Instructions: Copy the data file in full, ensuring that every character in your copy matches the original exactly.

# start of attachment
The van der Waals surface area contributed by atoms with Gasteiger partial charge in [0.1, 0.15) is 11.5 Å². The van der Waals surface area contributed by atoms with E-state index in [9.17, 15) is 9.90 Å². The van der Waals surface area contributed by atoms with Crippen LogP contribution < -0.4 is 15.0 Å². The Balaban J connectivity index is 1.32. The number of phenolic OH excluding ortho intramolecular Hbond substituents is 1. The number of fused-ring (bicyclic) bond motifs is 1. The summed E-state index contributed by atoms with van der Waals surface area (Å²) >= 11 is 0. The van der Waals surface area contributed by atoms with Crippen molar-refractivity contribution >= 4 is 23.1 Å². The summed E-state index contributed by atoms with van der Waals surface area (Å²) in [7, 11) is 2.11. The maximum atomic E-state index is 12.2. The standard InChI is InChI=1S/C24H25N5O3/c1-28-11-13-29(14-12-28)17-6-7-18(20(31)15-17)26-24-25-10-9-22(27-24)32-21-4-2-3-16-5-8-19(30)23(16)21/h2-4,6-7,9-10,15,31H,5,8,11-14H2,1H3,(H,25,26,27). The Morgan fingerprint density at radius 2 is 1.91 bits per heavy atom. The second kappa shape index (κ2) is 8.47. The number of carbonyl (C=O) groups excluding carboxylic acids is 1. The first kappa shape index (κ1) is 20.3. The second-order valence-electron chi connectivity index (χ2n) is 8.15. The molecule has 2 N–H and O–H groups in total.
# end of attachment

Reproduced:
The van der Waals surface area contributed by atoms with Gasteiger partial charge in [0.1, 0.15) is 11.5 Å². The van der Waals surface area contributed by atoms with E-state index in [9.17, 15) is 9.90 Å². The van der Waals surface area contributed by atoms with Crippen LogP contribution < -0.4 is 15.0 Å². The Balaban J connectivity index is 1.32. The number of phenolic OH excluding ortho intramolecular Hbond substituents is 1. The number of fused-ring (bicyclic) bond motifs is 1. The summed E-state index contributed by atoms with van der Waals surface area (Å²) >= 11 is 0. The van der Waals surface area contributed by atoms with Crippen molar-refractivity contribution >= 4 is 23.1 Å². The summed E-state index contributed by atoms with van der Waals surface area (Å²) in [7, 11) is 2.11. The maximum atomic E-state index is 12.2. The standard InChI is InChI=1S/C24H25N5O3/c1-28-11-13-29(14-12-28)17-6-7-18(20(31)15-17)26-24-25-10-9-22(27-24)32-21-4-2-3-16-5-8-19(30)23(16)21/h2-4,6-7,9-10,15,31H,5,8,11-14H2,1H3,(H,25,26,27). The Morgan fingerprint density at radius 2 is 1.91 bits per heavy atom. The second kappa shape index (κ2) is 8.47. The number of carbonyl (C=O) groups excluding carboxylic acids is 1. The first kappa shape index (κ1) is 20.3. The second-order valence-electron chi connectivity index (χ2n) is 8.15. The molecule has 2 N–H and O–H groups in total.